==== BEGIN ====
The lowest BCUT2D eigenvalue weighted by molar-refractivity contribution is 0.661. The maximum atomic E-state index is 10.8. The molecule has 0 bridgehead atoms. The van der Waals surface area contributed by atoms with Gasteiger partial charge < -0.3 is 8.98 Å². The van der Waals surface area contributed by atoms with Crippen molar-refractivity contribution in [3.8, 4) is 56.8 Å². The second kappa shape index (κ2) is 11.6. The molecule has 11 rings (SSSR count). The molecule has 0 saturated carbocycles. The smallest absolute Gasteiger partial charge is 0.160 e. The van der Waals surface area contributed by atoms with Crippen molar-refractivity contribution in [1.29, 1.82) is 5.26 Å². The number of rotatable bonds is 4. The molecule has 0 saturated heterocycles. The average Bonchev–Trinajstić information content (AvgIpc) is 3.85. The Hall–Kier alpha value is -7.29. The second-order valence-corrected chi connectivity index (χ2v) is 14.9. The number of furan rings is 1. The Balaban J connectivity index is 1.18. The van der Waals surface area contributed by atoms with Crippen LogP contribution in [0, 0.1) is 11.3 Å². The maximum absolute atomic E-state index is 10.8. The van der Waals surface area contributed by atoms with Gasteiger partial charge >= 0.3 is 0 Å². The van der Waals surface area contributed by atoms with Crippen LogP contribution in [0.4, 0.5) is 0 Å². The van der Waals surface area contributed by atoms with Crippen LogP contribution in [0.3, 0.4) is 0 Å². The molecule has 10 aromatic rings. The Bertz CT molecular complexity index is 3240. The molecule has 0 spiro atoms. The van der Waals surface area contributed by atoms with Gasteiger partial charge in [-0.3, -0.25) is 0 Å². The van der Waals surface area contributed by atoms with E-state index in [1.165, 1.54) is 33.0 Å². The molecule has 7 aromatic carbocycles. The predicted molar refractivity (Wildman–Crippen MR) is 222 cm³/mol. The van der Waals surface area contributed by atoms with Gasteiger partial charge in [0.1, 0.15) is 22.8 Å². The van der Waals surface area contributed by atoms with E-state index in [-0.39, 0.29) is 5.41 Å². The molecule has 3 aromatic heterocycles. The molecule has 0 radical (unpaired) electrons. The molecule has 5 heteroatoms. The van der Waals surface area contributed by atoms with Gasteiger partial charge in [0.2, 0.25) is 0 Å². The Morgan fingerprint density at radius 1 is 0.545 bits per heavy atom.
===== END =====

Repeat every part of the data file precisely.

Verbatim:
The lowest BCUT2D eigenvalue weighted by molar-refractivity contribution is 0.661. The maximum atomic E-state index is 10.8. The molecule has 0 bridgehead atoms. The van der Waals surface area contributed by atoms with Gasteiger partial charge < -0.3 is 8.98 Å². The van der Waals surface area contributed by atoms with Crippen molar-refractivity contribution in [3.8, 4) is 56.8 Å². The second kappa shape index (κ2) is 11.6. The molecule has 11 rings (SSSR count). The molecule has 0 saturated carbocycles. The smallest absolute Gasteiger partial charge is 0.160 e. The van der Waals surface area contributed by atoms with Crippen molar-refractivity contribution in [1.29, 1.82) is 5.26 Å². The number of rotatable bonds is 4. The molecule has 0 saturated heterocycles. The average Bonchev–Trinajstić information content (AvgIpc) is 3.85. The Hall–Kier alpha value is -7.29. The second-order valence-corrected chi connectivity index (χ2v) is 14.9. The number of furan rings is 1. The Balaban J connectivity index is 1.18. The van der Waals surface area contributed by atoms with Crippen LogP contribution in [0, 0.1) is 11.3 Å². The maximum absolute atomic E-state index is 10.8. The van der Waals surface area contributed by atoms with Gasteiger partial charge >= 0.3 is 0 Å². The van der Waals surface area contributed by atoms with Crippen LogP contribution in [0.4, 0.5) is 0 Å². The van der Waals surface area contributed by atoms with Crippen LogP contribution in [0.3, 0.4) is 0 Å². The molecule has 10 aromatic rings. The Bertz CT molecular complexity index is 3240. The molecule has 0 spiro atoms. The van der Waals surface area contributed by atoms with Gasteiger partial charge in [-0.3, -0.25) is 0 Å². The van der Waals surface area contributed by atoms with E-state index in [1.165, 1.54) is 33.0 Å². The molecule has 7 aromatic carbocycles. The predicted molar refractivity (Wildman–Crippen MR) is 222 cm³/mol. The van der Waals surface area contributed by atoms with Gasteiger partial charge in [0.1, 0.15) is 22.8 Å². The van der Waals surface area contributed by atoms with E-state index in [-0.39, 0.29) is 5.41 Å². The molecule has 3 aromatic heterocycles. The molecule has 0 radical (unpaired) electrons. The molecule has 5 heteroatoms. The van der Waals surface area contributed by atoms with Gasteiger partial charge in [0.2, 0.25) is 0 Å². The Morgan fingerprint density at radius 1 is 0.545 bits per heavy atom.